Another item to consider when planning your farm is hay storage. Opinions differ on whether hay should be stored in the main barn or a separate building. Storing hay in the main barn makes feeding more convenient, but may not be covered by insurance companies due to the increased fire hazard.
I store my hay in a storage shed located close enough to the barn that it is convenient. Plan to have ample storage space for your hay. This allows you to buy in bulk with enough to get you through the season. If you don't tend to buy locally grown hay, a large storage space will allow for larger deliveries. Some companies sell by the ton, not the bales and may have minimum shipping requirements. You can stock up on good quality hay at competitive pricing before the winter shortages affect the hay market. In my area, the average square bale of hay weighs approximately 40 pounds. A 12 X 20 storage shed will hold about 180 bales. An average horse in winter will eat 20 pounds (or half a bale) of hay daily. If you have 6 horses on your farm, that means you will be using about 92 bales per month during peak hay season. A 12 X 20 storage shed will then hold around 2 months of hay. If you purchase by the tractor trailer load, that contains about 700 bales of hay. You need a lot of storage space to store a tractor trailer delivery of hay, but it may save you a significant amount in cost and keep you supplied for the entire winter, depending on the amount of horses you have and their hay consumption.
Hay should be fed by weight at a rate of 1-2% of the horses body weight. In the milder months when grass is available, less hay can be fed. In the winter, hay is an important source of calories as well as a crucial way of keeping the horse warm. Ideally, hay should be fed free choice but this can lead to wastage. I use the small mesh hay nets to minimize waste and to keep hay constantly available. Having a near constant access to hay helps prevent ulcers, as well as mimicking the horses natural eating patterns. Since switching to using the small mesh hay nets, I rarely notice any of the horses chewing wood. I feed hay mulitiple times daily in an effort to have the hay constantly available. For a 1200 pound horse, I've found the average hay consumption to be about one pound per hour, which correlates to about 24 pounds of hay daily in the winter months. Usually I will put 5-6 pounds of hay in the net during daytime turnout hours, then put out another 5 pounds in the net for early evening hours and a 10-12 pound haynet for the night time. Smaller horses may not need as much so I usually go by the 2% body weight rule. I have 3-4 haynets per horse and fill them up in the morning during chores so all I have to do throughout the day is hang new haynets as needed. If there is hay left in the net from the previous feeding, I will often leave it so the horses can finish it overnight if they desire. There does seem to be less waste if you don't have too much hay available at once. It seems some horses like to pull some of the hay out of the nets and leave it on the ground. If they have some time between getting new haynets, they will tend to eat the hay on the ground. If not, sometimes that hay gets wasted.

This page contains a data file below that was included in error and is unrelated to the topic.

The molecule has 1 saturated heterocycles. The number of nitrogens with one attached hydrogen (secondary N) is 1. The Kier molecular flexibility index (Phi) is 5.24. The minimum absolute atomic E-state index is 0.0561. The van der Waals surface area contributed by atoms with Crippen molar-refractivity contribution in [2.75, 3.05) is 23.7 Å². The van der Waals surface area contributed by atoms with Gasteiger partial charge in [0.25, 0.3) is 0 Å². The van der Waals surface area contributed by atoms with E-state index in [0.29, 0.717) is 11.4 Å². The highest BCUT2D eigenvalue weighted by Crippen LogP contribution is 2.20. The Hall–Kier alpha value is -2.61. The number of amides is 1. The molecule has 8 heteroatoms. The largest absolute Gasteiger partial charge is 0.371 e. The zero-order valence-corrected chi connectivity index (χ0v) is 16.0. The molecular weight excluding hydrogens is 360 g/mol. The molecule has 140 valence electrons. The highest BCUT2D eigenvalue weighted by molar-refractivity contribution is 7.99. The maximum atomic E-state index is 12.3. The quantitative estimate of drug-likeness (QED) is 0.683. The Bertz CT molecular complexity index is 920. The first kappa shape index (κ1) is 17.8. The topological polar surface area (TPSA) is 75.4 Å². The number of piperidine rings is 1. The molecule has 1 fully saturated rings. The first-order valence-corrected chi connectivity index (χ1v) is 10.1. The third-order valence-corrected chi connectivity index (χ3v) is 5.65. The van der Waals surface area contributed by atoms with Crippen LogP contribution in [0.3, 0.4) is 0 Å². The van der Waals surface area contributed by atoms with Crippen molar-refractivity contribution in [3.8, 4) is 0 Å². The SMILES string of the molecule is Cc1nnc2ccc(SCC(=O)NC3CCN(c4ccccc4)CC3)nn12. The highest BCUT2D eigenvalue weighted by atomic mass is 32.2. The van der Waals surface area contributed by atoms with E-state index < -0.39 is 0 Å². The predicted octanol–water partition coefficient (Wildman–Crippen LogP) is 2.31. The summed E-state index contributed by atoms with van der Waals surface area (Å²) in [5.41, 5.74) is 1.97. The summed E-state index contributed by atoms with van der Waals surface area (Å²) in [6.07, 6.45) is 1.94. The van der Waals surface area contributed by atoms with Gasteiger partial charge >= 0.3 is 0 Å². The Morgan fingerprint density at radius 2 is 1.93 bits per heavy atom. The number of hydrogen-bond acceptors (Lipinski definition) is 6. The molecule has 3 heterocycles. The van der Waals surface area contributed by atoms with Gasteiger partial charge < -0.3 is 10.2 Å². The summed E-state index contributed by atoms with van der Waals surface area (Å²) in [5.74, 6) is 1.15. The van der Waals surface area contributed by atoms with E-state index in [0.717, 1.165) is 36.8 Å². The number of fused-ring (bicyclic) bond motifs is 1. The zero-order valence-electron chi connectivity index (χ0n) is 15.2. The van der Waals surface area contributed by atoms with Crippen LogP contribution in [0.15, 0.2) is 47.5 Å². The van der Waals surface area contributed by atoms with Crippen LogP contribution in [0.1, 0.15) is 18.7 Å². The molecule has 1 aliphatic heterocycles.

I use a luggage scale to weigh the hay nets.
For horses that like to fling the hay nets, I use the nets with the metal rings on the bottom. A snap hook is attached to the net and then attached to an eye hook on the column (or wall) via an elastic strap with hooks on both ends. The elastic is "forgiving" if the horse is aggressive with the hay net and helps prevent breakage of the hay net.
I also hang the hay nets inside the stall during the summer so the horses can eat while taking advantage of the stall fans. I mount a screw eye fairly high up on the wall (approximately 6 feet) and attach both ends of an elastic leg strap to the screw eye. I can easily pull the elastic strap down in order to attach the hay net. I use a double ended snap around the top of the hay net after the string is pulled tight and secured with a quick release knot. Even with a filled hay net, the double ended snap is easy to attach to the elastic. I might knot the elastic half way so I can attach the hay net higher or lower, depending on the horse. The elastic also allows the hay net to rise as the horse eats more of the hay, hopefully keeping it out of harms way. How high or low you mount the hay net depends on your preference. A net mounted high does run the risk of dust and chaff from the hay irritating the horses eyes and/or airways. A net mounted too low may run the risk of a hoof getting caught. It does seem that the small mesh hay nets *may* be safer in this respect, but caution is advised in either circumstance.
Haynet mounted on elastic leg strap. Haynet is mounted higher than shown here for taller horses.